I was asked to be the guest speaker at the Bristol Short Story Award prize giving event.  This was fairly thrilling for me: I love meeting other writers.  I love being with my people.  My clan.  There is something rather wonderful about the shorthands one can use, the friends of friends one meets, the daftness of writers.  We’re all, bar none, like the art teacher you admired when you were fourteen.  There’s a devil-may-care nonchalance to our demeanour, a glamour the perceiver tends to put on to us, and a strangely wavering sense of humour, which glints with knowledge and disappointment.  We’re very much like famous literary figures: Atticus Finches, all of us, or Dorothea Brookeses.  We have that hands-in-the-pockets-shrug, that creased-shirt-happy-whistle, that stare-into-the-back-of-you-because-we-can-guess-your-story.  It must be the same for other professions when they meet – an instant recognition.  But with writers, we’re all immediately equal.  There is no one more successful or better at our jobs.  People who don’t write perhaps make that distinction.  We don’t.  We just see each other on different pathways in the same forest.

So, writing a speech for a crowd of my people was easy, but also very difficult.  I tend to self-sabotage.  I make self deprecating jokes which are almost suicidal.  No, I used to do this.  Then, I grew some self respect. (How?  I taught myself to run, and each step I run, I say – look at you, you’re great! – though I don’t believe myself most of the time, but then I look to my dog’s face and she confirms that my words may be true).  So, I couldn’t write a funny-at-my-expense speech.  Instead, I wrote the following.  I’m putting it here because people liked it.  I knew it was OK because the 15 year old came with me, and when I finished, she did the face the dog does at the end of the run.


The short story is uniquely blessed and problematic. It is an artwork: a painting. It is often the final secret: the end of a story or a life and the beginning of another. Flannery O’Connor said – it is the third barn burned, that she writes about. The first and second attempts are the textured surface on which she paints the final, third attempt, when the barn burns down.

The short story condenses a life – it is easier, I think, to write a novel, when you have the time and space to explain everything. For the short piece, we writers need to know everything of that life, but we get to choose only one or two or three, scenes.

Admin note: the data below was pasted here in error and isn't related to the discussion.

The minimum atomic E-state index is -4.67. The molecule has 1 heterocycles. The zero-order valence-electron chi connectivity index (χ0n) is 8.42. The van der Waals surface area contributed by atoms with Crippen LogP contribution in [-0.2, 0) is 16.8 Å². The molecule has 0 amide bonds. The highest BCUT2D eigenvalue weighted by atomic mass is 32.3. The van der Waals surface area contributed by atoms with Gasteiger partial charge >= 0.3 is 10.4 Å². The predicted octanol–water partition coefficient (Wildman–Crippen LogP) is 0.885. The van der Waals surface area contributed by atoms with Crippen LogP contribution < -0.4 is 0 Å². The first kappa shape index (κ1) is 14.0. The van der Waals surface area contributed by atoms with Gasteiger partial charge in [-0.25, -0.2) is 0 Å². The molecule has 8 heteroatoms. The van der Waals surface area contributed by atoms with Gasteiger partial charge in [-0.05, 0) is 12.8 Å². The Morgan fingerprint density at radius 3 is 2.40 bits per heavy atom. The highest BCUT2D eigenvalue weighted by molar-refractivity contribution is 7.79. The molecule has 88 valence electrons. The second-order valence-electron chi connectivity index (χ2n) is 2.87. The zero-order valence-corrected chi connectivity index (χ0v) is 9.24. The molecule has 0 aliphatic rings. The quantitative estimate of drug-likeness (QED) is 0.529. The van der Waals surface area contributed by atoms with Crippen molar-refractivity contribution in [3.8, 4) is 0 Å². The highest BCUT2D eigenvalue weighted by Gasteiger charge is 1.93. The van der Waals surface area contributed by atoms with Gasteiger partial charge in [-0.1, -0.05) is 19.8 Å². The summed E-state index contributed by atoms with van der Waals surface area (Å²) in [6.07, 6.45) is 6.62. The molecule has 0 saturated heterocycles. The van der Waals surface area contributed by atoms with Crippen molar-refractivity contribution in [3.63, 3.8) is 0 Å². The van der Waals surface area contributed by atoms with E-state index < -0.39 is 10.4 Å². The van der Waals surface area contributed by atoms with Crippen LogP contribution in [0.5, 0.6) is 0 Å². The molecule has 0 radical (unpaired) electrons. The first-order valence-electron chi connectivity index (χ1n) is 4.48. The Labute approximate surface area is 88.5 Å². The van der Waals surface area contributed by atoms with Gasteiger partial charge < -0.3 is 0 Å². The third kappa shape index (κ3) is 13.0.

When I was published – the question I was asked more frequently than any other was – are your stories autobiographical? I’d say – no, of course not! But of course, all of us write autobiographically. The cute thing a child said or the dying words of a parent: seem to enter the story, and be swallowed into a narrative that becomes something beyond us, greater than us. That space between us and our audience, is where its truth is muddled and sanded down and created again.

This creating of the artwork saves us. It can heal, soothe, calm us.

I wrote a story called ‘Research’ for my first collection . I was unsure what research meant in the context of creative writing. I asked my tutor Stevie Davies what she thought. She gave me possibly the most useful writing tip: the research is in the writing. As we work, as we write, we discover what we are trying to write, and we discover our identities as writers. And our identities as people. Our perspective changes. We research our lives themselves. We unpack them and shake out the moth eaten memories and smooth them down and refold them neatly. As I get older, I understand that the easy assumptions I made about life when I was younger: the classifications and judgments mean nothing – there is nothing that can be taken for granted – there is only the life that takes place in front of us and us witnessing it and trying to make sense of it.

In the story I wrote, a child is taken on holiday to Sri Lanka, by her father. Her parents divorce soon after and she loses contact with her father, so the memories are precious. There is a moment – a drive late at night through island streets encroached upon by the jungle, where the father shouts stop to the driver, and the little girl and her father jump out of the car and chase fireflies on the side of the road.

I was six when my father took me to Sri Lanka for his mother’s funeral. I remember that my father shouted stop, with a fierceness, at the driver. I remember jumping from the car and chasing fireflies, and my father’s face laughing. But it didn’t happen. I wanted it to be true. I wrote the story the year he died – and now, it is true. The picture is there. Even if I tell you it isn’t true and my stories are not autobiographical, they are true.

Writers give ourselves an advantage – by trying to understand the secrets or the madnesses – by trying to articulate the colour or the movement, the beauty or the death – we somehow give ourselves the chance to rise above, look down and see – really see – truth. Or a near guess at it.

The art of it, the art of what we do is – this. We can provide – we can create – pictures or musical notes or tears or fireflies that are truth. They are our way of navigating the seas of our worlds, and I urge you on, I commend your bravery, I bow to your valour in entering competitions, and indeed, winning them.

It is a good way to be alive and to stay alive.

Thank you.


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